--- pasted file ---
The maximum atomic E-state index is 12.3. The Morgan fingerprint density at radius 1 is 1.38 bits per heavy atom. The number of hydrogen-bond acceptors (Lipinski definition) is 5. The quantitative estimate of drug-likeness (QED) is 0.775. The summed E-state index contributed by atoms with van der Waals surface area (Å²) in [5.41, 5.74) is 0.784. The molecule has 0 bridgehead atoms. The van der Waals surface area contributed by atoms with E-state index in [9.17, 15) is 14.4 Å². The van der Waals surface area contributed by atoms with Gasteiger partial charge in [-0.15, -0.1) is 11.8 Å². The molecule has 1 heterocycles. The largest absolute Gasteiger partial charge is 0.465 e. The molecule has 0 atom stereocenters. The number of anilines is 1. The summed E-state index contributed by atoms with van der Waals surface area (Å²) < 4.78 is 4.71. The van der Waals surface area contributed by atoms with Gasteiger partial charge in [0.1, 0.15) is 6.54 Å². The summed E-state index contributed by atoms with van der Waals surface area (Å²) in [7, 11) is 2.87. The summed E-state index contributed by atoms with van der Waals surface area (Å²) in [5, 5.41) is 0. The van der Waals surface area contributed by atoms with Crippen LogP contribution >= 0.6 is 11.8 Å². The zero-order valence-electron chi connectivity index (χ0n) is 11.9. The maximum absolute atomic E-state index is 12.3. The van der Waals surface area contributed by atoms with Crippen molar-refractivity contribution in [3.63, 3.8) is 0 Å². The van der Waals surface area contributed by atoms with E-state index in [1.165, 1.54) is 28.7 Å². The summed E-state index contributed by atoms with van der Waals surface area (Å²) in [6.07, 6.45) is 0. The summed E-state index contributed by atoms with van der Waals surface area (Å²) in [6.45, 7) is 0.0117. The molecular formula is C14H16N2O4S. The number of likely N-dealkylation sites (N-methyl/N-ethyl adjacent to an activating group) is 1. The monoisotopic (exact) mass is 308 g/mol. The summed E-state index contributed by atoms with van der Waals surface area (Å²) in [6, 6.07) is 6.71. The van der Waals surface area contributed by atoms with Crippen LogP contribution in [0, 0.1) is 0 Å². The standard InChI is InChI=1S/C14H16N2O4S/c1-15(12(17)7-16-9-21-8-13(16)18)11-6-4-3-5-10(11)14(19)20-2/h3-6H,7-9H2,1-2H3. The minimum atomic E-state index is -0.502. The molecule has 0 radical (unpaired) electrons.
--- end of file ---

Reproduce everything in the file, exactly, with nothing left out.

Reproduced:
The maximum atomic E-state index is 12.3. The Morgan fingerprint density at radius 1 is 1.38 bits per heavy atom. The number of hydrogen-bond acceptors (Lipinski definition) is 5. The quantitative estimate of drug-likeness (QED) is 0.775. The summed E-state index contributed by atoms with van der Waals surface area (Å²) in [5.41, 5.74) is 0.784. The molecule has 0 bridgehead atoms. The van der Waals surface area contributed by atoms with E-state index in [9.17, 15) is 14.4 Å². The van der Waals surface area contributed by atoms with Gasteiger partial charge in [-0.15, -0.1) is 11.8 Å². The molecule has 1 heterocycles. The largest absolute Gasteiger partial charge is 0.465 e. The molecule has 0 atom stereocenters. The number of anilines is 1. The summed E-state index contributed by atoms with van der Waals surface area (Å²) < 4.78 is 4.71. The van der Waals surface area contributed by atoms with Gasteiger partial charge in [0.1, 0.15) is 6.54 Å². The summed E-state index contributed by atoms with van der Waals surface area (Å²) in [7, 11) is 2.87. The summed E-state index contributed by atoms with van der Waals surface area (Å²) in [5, 5.41) is 0. The van der Waals surface area contributed by atoms with Crippen LogP contribution >= 0.6 is 11.8 Å². The zero-order valence-electron chi connectivity index (χ0n) is 11.9. The maximum absolute atomic E-state index is 12.3. The van der Waals surface area contributed by atoms with Crippen molar-refractivity contribution in [3.63, 3.8) is 0 Å². The van der Waals surface area contributed by atoms with E-state index in [1.165, 1.54) is 28.7 Å². The summed E-state index contributed by atoms with van der Waals surface area (Å²) in [6.07, 6.45) is 0. The summed E-state index contributed by atoms with van der Waals surface area (Å²) in [6.45, 7) is 0.0117. The molecular formula is C14H16N2O4S. The number of likely N-dealkylation sites (N-methyl/N-ethyl adjacent to an activating group) is 1. The monoisotopic (exact) mass is 308 g/mol. The summed E-state index contributed by atoms with van der Waals surface area (Å²) in [6, 6.07) is 6.71. The van der Waals surface area contributed by atoms with Crippen LogP contribution in [0, 0.1) is 0 Å². The standard InChI is InChI=1S/C14H16N2O4S/c1-15(12(17)7-16-9-21-8-13(16)18)11-6-4-3-5-10(11)14(19)20-2/h3-6H,7-9H2,1-2H3. The minimum atomic E-state index is -0.502. The molecule has 0 radical (unpaired) electrons.